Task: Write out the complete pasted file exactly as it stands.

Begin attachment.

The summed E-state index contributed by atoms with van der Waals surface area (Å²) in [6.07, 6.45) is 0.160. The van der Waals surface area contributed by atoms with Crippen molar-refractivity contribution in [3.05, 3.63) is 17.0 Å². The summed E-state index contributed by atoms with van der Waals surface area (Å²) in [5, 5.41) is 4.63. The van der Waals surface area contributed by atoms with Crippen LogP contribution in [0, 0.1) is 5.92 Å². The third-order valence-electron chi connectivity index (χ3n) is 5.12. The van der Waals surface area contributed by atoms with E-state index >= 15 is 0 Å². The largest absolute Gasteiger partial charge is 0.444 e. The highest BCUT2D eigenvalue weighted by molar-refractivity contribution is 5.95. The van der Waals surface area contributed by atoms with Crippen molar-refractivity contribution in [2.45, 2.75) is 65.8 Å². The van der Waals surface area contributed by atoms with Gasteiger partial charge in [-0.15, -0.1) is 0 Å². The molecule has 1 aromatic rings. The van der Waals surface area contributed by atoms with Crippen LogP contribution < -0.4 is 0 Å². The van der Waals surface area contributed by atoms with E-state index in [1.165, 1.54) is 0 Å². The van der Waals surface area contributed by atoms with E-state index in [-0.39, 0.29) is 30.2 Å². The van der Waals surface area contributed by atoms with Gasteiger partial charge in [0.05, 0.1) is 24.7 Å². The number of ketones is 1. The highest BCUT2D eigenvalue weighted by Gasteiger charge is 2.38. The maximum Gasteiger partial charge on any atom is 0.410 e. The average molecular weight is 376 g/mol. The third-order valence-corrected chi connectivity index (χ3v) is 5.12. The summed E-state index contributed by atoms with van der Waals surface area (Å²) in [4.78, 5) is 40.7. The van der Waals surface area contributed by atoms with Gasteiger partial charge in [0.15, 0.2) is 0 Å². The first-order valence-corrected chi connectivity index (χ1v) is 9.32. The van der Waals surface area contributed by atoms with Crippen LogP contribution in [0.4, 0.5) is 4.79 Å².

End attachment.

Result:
The summed E-state index contributed by atoms with van der Waals surface area (Å²) in [6.07, 6.45) is 0.160. The van der Waals surface area contributed by atoms with Crippen molar-refractivity contribution in [3.05, 3.63) is 17.0 Å². The summed E-state index contributed by atoms with van der Waals surface area (Å²) in [5, 5.41) is 4.63. The van der Waals surface area contributed by atoms with Crippen LogP contribution in [0, 0.1) is 5.92 Å². The third-order valence-electron chi connectivity index (χ3n) is 5.12. The van der Waals surface area contributed by atoms with E-state index >= 15 is 0 Å². The largest absolute Gasteiger partial charge is 0.444 e. The highest BCUT2D eigenvalue weighted by molar-refractivity contribution is 5.95. The van der Waals surface area contributed by atoms with Crippen molar-refractivity contribution in [2.45, 2.75) is 65.8 Å². The van der Waals surface area contributed by atoms with Gasteiger partial charge in [-0.15, -0.1) is 0 Å². The molecule has 1 aromatic rings. The van der Waals surface area contributed by atoms with Crippen LogP contribution < -0.4 is 0 Å². The van der Waals surface area contributed by atoms with E-state index in [1.165, 1.54) is 0 Å². The van der Waals surface area contributed by atoms with E-state index in [-0.39, 0.29) is 30.2 Å². The van der Waals surface area contributed by atoms with Gasteiger partial charge in [0.05, 0.1) is 24.7 Å². The number of ketones is 1. The highest BCUT2D eigenvalue weighted by Gasteiger charge is 2.38. The maximum Gasteiger partial charge on any atom is 0.410 e. The average molecular weight is 376 g/mol. The third-order valence-corrected chi connectivity index (χ3v) is 5.12. The summed E-state index contributed by atoms with van der Waals surface area (Å²) in [4.78, 5) is 40.7. The van der Waals surface area contributed by atoms with Gasteiger partial charge in [0.15, 0.2) is 0 Å². The first-order valence-corrected chi connectivity index (χ1v) is 9.32. The van der Waals surface area contributed by atoms with Crippen LogP contribution in [0.4, 0.5) is 4.79 Å².